As a writer, it's pretty simple to say that you don't know everything at once. You learn as you go, and, in fact, may not know the term of something you are writing, though you know that something is off when certain rules are broken.
Such was the case with first person, second person and third person.
Because POV (point of view) runs a close race with the above perspectives it was easy for me to get everything convoluted and a bit mixed up when it came to knowing what a writer was actually writing. So here it is as simple and as straightforward as I can make it:
First person: I
Second person: You
Third person: He, She
External Narrator: The narrator stands outside the story as the story is being told
Internal Narrator: The character or characters are telling the story
Things get confusing as you try to figure out what the narrator's orientation is. For example, what is the distance of the narrator, very close or very far away? First person tends to bring readers closer to the story, while third person keeps the readers more at a distance. But by reining in the reader through an internal narrator, your reader feels as if he/she has moved closer to the story.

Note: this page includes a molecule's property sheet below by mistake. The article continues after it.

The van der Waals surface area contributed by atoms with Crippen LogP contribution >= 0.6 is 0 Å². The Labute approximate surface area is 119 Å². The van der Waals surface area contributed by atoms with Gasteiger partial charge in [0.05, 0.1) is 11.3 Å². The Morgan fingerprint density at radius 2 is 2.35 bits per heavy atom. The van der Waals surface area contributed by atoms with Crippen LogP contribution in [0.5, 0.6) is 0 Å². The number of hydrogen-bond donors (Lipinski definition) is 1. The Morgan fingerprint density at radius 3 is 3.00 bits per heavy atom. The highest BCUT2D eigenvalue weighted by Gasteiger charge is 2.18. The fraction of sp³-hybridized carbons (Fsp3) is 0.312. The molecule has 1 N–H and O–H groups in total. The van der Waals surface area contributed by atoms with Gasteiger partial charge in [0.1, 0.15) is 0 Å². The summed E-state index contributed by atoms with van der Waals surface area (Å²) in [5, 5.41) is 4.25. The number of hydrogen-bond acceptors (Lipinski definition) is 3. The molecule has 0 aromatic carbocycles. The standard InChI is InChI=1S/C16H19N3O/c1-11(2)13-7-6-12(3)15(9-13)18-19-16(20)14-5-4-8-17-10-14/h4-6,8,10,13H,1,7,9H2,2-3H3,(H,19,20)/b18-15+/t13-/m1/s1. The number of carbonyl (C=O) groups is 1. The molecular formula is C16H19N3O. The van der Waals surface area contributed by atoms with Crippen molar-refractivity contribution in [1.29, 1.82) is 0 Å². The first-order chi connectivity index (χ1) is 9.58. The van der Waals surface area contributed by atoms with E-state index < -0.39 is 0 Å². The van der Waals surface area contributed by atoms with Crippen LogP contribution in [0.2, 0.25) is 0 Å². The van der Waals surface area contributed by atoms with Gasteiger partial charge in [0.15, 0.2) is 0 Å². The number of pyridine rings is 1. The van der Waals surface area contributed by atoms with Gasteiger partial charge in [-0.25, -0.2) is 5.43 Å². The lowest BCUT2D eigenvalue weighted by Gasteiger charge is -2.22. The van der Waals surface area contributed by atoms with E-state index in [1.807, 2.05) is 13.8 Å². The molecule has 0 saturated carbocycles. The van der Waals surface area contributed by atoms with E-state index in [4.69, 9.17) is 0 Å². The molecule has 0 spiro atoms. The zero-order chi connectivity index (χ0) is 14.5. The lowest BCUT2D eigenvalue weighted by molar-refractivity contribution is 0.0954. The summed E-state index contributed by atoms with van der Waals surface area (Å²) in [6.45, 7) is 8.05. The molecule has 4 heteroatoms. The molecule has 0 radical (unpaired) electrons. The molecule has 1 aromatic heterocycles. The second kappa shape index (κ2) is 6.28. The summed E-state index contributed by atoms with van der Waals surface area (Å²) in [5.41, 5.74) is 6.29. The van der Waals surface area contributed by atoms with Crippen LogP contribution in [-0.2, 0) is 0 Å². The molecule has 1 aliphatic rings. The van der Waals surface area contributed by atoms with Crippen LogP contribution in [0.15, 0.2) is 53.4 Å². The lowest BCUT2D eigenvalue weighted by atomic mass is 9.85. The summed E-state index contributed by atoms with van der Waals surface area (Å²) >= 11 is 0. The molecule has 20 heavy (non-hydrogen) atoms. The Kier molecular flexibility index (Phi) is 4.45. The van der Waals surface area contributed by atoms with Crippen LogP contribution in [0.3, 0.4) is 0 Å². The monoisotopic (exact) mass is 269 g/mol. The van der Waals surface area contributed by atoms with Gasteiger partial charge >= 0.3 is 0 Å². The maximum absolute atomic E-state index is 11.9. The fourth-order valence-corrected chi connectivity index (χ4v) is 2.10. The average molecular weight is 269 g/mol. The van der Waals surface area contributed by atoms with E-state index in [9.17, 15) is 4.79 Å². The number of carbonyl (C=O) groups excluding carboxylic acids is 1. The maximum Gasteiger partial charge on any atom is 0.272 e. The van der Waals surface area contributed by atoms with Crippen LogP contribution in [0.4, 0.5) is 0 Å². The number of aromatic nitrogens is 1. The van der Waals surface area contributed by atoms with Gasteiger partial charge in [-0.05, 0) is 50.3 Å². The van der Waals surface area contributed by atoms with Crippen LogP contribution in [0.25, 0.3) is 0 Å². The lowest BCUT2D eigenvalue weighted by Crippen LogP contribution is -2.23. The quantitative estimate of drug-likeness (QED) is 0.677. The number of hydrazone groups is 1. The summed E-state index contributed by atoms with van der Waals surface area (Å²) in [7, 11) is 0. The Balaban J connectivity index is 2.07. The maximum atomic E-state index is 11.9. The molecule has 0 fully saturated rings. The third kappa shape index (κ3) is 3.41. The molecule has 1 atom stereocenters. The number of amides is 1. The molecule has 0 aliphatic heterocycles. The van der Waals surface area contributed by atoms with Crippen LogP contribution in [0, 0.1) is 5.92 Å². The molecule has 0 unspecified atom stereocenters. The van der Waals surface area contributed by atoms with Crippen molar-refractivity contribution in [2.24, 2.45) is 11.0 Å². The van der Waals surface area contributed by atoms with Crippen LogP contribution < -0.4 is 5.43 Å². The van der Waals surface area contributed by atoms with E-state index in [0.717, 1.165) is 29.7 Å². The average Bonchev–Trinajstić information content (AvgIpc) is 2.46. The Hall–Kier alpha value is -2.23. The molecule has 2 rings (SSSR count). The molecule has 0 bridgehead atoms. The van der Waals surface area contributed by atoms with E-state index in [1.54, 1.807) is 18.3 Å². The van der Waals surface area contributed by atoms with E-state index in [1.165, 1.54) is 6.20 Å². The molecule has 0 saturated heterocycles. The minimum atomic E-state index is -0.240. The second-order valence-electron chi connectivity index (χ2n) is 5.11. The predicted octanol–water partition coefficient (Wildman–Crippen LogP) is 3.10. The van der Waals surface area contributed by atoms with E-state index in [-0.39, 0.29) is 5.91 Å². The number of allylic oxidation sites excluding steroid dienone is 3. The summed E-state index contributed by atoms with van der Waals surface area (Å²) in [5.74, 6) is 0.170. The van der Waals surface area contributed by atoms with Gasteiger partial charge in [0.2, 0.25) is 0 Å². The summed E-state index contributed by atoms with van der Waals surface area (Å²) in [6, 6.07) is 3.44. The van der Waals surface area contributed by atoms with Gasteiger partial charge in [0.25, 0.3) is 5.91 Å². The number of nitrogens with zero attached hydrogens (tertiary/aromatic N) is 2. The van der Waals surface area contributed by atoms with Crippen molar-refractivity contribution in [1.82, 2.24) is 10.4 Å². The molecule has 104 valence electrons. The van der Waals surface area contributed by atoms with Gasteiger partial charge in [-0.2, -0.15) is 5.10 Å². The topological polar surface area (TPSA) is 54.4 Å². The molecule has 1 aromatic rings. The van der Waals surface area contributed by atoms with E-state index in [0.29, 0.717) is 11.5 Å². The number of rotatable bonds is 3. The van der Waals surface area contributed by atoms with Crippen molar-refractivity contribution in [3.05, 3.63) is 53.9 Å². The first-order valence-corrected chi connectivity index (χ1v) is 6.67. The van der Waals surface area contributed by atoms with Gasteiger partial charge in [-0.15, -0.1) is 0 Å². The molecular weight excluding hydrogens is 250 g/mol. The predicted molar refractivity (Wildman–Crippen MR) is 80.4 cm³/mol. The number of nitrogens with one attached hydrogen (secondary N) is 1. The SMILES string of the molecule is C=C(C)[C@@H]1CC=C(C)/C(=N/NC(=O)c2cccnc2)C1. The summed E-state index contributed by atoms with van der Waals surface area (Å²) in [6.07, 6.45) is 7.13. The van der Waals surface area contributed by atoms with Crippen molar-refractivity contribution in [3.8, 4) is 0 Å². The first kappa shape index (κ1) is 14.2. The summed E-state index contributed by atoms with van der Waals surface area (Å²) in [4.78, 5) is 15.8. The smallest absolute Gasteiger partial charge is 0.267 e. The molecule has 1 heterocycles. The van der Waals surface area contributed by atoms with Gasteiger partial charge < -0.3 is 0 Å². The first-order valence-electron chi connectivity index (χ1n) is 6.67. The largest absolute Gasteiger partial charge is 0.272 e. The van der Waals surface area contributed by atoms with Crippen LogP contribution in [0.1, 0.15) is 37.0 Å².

Problems arise when the writer shifts gears within the paragraph, even within the chapter. If a story is told from a third person internal narrator, for example, the story must run true throughout. You wouldn't want to suddenly shift to an external narrator, for example.
Here is a simple but effective chart putting the two issues together.
It's always great to learn new things, even technical things because knowing them will not only help your writing to improve but perhaps even the writing of a fellow writer as was the case with me.